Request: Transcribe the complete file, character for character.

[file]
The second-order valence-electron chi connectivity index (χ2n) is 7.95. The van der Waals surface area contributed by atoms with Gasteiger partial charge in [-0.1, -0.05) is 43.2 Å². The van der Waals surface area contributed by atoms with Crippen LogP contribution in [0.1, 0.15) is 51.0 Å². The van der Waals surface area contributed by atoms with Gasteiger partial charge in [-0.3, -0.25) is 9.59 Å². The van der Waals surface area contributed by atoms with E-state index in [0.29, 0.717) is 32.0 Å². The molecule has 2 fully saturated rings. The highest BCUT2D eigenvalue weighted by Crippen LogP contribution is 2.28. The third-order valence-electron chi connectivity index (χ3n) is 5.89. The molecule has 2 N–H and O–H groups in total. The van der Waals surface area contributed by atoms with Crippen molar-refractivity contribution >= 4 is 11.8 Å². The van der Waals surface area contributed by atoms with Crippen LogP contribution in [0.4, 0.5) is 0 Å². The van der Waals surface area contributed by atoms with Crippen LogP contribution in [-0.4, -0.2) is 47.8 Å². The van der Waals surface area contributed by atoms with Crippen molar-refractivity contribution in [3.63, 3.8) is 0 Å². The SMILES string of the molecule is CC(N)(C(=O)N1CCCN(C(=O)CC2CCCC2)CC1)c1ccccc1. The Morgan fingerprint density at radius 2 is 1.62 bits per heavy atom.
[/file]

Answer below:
The second-order valence-electron chi connectivity index (χ2n) is 7.95. The van der Waals surface area contributed by atoms with Gasteiger partial charge in [-0.1, -0.05) is 43.2 Å². The van der Waals surface area contributed by atoms with Crippen LogP contribution in [0.1, 0.15) is 51.0 Å². The van der Waals surface area contributed by atoms with Gasteiger partial charge in [-0.3, -0.25) is 9.59 Å². The van der Waals surface area contributed by atoms with E-state index in [0.29, 0.717) is 32.0 Å². The molecule has 2 fully saturated rings. The highest BCUT2D eigenvalue weighted by Crippen LogP contribution is 2.28. The third-order valence-electron chi connectivity index (χ3n) is 5.89. The molecule has 2 N–H and O–H groups in total. The van der Waals surface area contributed by atoms with Crippen molar-refractivity contribution >= 4 is 11.8 Å². The van der Waals surface area contributed by atoms with Crippen LogP contribution in [0.4, 0.5) is 0 Å². The van der Waals surface area contributed by atoms with Crippen LogP contribution in [-0.4, -0.2) is 47.8 Å². The van der Waals surface area contributed by atoms with Crippen molar-refractivity contribution in [3.63, 3.8) is 0 Å². The SMILES string of the molecule is CC(N)(C(=O)N1CCCN(C(=O)CC2CCCC2)CC1)c1ccccc1. The Morgan fingerprint density at radius 2 is 1.62 bits per heavy atom.